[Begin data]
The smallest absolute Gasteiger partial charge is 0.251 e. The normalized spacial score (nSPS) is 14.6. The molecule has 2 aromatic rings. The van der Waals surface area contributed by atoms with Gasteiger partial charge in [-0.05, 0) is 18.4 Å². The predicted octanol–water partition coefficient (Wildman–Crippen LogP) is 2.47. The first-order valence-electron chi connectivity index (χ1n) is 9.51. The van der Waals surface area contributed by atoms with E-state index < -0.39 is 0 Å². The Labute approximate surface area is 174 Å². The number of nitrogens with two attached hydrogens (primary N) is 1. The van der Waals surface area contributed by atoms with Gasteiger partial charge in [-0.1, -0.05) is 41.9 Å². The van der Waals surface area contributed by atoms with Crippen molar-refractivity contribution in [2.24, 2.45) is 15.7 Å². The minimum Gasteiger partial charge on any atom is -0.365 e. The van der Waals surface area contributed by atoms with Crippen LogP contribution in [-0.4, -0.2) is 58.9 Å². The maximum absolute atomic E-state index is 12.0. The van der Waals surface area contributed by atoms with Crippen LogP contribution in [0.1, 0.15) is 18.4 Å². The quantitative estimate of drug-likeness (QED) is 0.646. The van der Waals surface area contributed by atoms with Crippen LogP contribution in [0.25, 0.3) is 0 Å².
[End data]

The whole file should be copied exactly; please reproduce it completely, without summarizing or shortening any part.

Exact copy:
The smallest absolute Gasteiger partial charge is 0.251 e. The normalized spacial score (nSPS) is 14.6. The molecule has 2 aromatic rings. The van der Waals surface area contributed by atoms with Gasteiger partial charge in [-0.05, 0) is 18.4 Å². The predicted octanol–water partition coefficient (Wildman–Crippen LogP) is 2.47. The first-order valence-electron chi connectivity index (χ1n) is 9.51. The van der Waals surface area contributed by atoms with E-state index < -0.39 is 0 Å². The Labute approximate surface area is 174 Å². The number of nitrogens with two attached hydrogens (primary N) is 1. The van der Waals surface area contributed by atoms with Gasteiger partial charge in [-0.1, -0.05) is 41.9 Å². The van der Waals surface area contributed by atoms with Crippen molar-refractivity contribution in [2.24, 2.45) is 15.7 Å². The minimum Gasteiger partial charge on any atom is -0.365 e. The van der Waals surface area contributed by atoms with Crippen LogP contribution in [-0.4, -0.2) is 58.9 Å². The maximum absolute atomic E-state index is 12.0. The van der Waals surface area contributed by atoms with Crippen LogP contribution in [0.1, 0.15) is 18.4 Å². The quantitative estimate of drug-likeness (QED) is 0.646. The van der Waals surface area contributed by atoms with Crippen LogP contribution in [0.25, 0.3) is 0 Å².